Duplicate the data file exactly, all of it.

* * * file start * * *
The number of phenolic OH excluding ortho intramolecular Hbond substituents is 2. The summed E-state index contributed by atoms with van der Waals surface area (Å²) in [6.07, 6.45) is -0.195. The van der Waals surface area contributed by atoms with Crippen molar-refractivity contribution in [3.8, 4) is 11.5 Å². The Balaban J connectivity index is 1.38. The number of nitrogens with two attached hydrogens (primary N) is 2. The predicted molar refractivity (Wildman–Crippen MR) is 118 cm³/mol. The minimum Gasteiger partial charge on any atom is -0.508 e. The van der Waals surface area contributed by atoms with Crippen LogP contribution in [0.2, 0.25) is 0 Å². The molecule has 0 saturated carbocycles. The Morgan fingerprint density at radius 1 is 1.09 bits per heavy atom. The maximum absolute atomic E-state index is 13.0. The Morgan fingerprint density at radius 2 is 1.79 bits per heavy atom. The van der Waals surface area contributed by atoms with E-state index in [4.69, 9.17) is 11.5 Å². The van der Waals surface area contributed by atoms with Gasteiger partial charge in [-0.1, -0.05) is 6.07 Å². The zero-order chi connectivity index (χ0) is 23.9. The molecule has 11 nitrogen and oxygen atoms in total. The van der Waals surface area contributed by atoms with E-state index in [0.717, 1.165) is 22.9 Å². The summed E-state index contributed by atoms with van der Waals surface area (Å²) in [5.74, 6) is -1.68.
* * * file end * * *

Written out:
The number of phenolic OH excluding ortho intramolecular Hbond substituents is 2. The summed E-state index contributed by atoms with van der Waals surface area (Å²) in [6.07, 6.45) is -0.195. The van der Waals surface area contributed by atoms with Crippen molar-refractivity contribution in [3.8, 4) is 11.5 Å². The Balaban J connectivity index is 1.38. The number of nitrogens with two attached hydrogens (primary N) is 2. The predicted molar refractivity (Wildman–Crippen MR) is 118 cm³/mol. The minimum Gasteiger partial charge on any atom is -0.508 e. The van der Waals surface area contributed by atoms with Crippen LogP contribution in [0.2, 0.25) is 0 Å². The molecule has 0 saturated carbocycles. The Morgan fingerprint density at radius 1 is 1.09 bits per heavy atom. The maximum absolute atomic E-state index is 13.0. The Morgan fingerprint density at radius 2 is 1.79 bits per heavy atom. The van der Waals surface area contributed by atoms with E-state index in [4.69, 9.17) is 11.5 Å². The van der Waals surface area contributed by atoms with Gasteiger partial charge in [-0.1, -0.05) is 6.07 Å². The zero-order chi connectivity index (χ0) is 23.9. The molecule has 11 nitrogen and oxygen atoms in total. The van der Waals surface area contributed by atoms with E-state index in [0.717, 1.165) is 22.9 Å². The summed E-state index contributed by atoms with van der Waals surface area (Å²) in [5.74, 6) is -1.68.